Unsurprisingly, White Box software testing methods are the opposite of Black Box. So you’d use White Box methods when you’re examining the inner workings of a piece of software. Straight away, a key difference is that you need to understand programming in order to carry out White Box methods – you aren’t simulating a user experience, you’re looking at the specific code to find errors. While this makes it a more complex method, it does have significant advantages too, including finding hidden defects within the code that would otherwise be missed.

White Box software testing techniques

Control flow testing is one of the more well-used techniques within White Box testing. It involves using the control flow of a piece of software to define the test cases. This means you can be sure every element of the control flow is covered in the testing, so no stone is left unturned when searching for defects.

Data flow testing is similar, in that it works from the control flow, but instead focuses on the data as part of the control flow, and the unreasonable things that can happen to data as part of the flow. The intention of data flow testing is to find data anomalies that can occur and ensure they’re accounted for.

Branch testing and path testing are similar. Branch testing is used when software has various decisions that cause the journey to branch off, with the tests determined to check every branch. Path testing is used more when there are different paths as part of the software, with each path being covered in the test scenarios.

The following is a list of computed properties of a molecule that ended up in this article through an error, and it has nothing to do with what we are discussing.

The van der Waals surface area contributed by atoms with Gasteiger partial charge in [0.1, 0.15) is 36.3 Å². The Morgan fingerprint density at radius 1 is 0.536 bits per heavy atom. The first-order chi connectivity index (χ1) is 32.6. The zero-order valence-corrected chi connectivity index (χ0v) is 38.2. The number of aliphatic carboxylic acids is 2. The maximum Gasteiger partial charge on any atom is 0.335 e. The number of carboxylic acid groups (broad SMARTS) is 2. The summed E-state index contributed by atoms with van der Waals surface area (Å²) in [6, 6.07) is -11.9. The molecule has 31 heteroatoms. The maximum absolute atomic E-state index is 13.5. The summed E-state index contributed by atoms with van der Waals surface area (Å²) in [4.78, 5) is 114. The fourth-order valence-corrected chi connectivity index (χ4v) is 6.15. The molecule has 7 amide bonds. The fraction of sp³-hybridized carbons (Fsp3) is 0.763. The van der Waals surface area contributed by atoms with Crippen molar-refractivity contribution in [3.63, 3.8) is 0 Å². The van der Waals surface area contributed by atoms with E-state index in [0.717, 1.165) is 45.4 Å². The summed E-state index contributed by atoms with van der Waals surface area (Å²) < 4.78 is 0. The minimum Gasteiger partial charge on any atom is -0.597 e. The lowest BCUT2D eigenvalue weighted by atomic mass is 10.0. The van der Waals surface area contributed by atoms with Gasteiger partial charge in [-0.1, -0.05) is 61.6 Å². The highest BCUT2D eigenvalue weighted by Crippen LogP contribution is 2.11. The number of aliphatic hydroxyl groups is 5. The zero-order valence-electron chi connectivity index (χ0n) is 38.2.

What is Gray Box software testing?

You won’t be surprised to know that Gray Box testing is a mix of both Black and White Box methods. It primarily takes a similar approach to Black Box testing, where the tester is looking at the output of software and not right into the source code, but they have a working knowledge of the processes and can, therefore, create test plans that go deeper than a standard Black Box methodology.

What is Agile software testing?

Quite simply, Agile software development is where a piece of software is changing due to collaborative work between customer and developer as feedback is received. Agile testing methods are therefore those that are included in this structure of workflow – test plans that can debug at various stages of development as the software evolves.

What is ad hoc software testing?

Ad Hoc software testing is the least formal type of testing. It’s essentially a form of error guessing, itself a technique under the Black Box methodology. It’s testing without a plan or documentation, trying things by improvisation to see if an error is produced. While it may be an informal method, it can be effective at finding significant defects.

What method to use

When you’re ready to begin testing something you’ve developed, it’s important you take the time to find the right methodologies that are suited to the code you’ve written. Be comprehensive and use different techniques at different stages to create a test plan that will ensure your software is robust.

Have your own views on the Software Testing Methods we have mentioned? Leave your thoughts in the comments below or if you need expert software testing from ISTQB certified software testers give us a call today on 0800 133 7948.

Simon Swords


Managing Director

Want to stay up to date with the latest software news, advice and technical tips?